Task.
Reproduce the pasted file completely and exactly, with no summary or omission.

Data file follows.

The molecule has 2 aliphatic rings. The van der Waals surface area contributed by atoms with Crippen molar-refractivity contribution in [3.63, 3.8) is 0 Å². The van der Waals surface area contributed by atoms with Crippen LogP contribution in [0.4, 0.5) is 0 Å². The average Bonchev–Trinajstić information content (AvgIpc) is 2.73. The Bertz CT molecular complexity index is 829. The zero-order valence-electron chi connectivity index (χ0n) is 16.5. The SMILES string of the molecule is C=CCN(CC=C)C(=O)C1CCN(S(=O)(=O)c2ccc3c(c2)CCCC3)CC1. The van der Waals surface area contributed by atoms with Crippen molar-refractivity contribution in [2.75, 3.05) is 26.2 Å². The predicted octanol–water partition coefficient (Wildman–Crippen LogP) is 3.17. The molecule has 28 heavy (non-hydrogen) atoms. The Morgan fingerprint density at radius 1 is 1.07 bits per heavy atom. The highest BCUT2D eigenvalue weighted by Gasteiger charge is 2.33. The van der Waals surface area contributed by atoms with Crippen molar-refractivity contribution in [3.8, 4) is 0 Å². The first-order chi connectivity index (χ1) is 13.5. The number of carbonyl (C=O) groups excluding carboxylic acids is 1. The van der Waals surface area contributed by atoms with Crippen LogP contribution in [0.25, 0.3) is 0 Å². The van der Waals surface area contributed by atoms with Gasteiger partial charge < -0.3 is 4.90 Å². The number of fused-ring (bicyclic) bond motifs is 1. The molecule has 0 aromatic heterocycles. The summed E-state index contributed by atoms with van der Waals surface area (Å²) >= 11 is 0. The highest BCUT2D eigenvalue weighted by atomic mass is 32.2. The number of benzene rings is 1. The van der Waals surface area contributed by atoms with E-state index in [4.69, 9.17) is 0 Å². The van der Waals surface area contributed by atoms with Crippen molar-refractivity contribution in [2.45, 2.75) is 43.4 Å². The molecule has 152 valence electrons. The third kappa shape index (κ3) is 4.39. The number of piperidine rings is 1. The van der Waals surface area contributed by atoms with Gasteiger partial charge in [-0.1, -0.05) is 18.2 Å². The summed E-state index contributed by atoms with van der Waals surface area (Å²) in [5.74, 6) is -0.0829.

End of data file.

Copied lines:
The molecule has 2 aliphatic rings. The van der Waals surface area contributed by atoms with Crippen molar-refractivity contribution in [3.63, 3.8) is 0 Å². The van der Waals surface area contributed by atoms with Crippen LogP contribution in [0.4, 0.5) is 0 Å². The average Bonchev–Trinajstić information content (AvgIpc) is 2.73. The Bertz CT molecular complexity index is 829. The zero-order valence-electron chi connectivity index (χ0n) is 16.5. The SMILES string of the molecule is C=CCN(CC=C)C(=O)C1CCN(S(=O)(=O)c2ccc3c(c2)CCCC3)CC1. The van der Waals surface area contributed by atoms with Crippen molar-refractivity contribution in [2.75, 3.05) is 26.2 Å². The predicted octanol–water partition coefficient (Wildman–Crippen LogP) is 3.17. The molecule has 28 heavy (non-hydrogen) atoms. The Morgan fingerprint density at radius 1 is 1.07 bits per heavy atom. The highest BCUT2D eigenvalue weighted by Gasteiger charge is 2.33. The van der Waals surface area contributed by atoms with Crippen molar-refractivity contribution in [3.8, 4) is 0 Å². The first-order chi connectivity index (χ1) is 13.5. The number of carbonyl (C=O) groups excluding carboxylic acids is 1. The van der Waals surface area contributed by atoms with Crippen LogP contribution in [0.25, 0.3) is 0 Å². The van der Waals surface area contributed by atoms with Gasteiger partial charge < -0.3 is 4.90 Å². The number of fused-ring (bicyclic) bond motifs is 1. The molecule has 0 aromatic heterocycles. The summed E-state index contributed by atoms with van der Waals surface area (Å²) >= 11 is 0. The highest BCUT2D eigenvalue weighted by atomic mass is 32.2. The number of benzene rings is 1. The van der Waals surface area contributed by atoms with E-state index in [4.69, 9.17) is 0 Å². The van der Waals surface area contributed by atoms with Crippen molar-refractivity contribution in [2.45, 2.75) is 43.4 Å². The molecule has 152 valence electrons. The third kappa shape index (κ3) is 4.39. The number of piperidine rings is 1. The van der Waals surface area contributed by atoms with Gasteiger partial charge in [-0.1, -0.05) is 18.2 Å². The summed E-state index contributed by atoms with van der Waals surface area (Å²) in [5.74, 6) is -0.0829.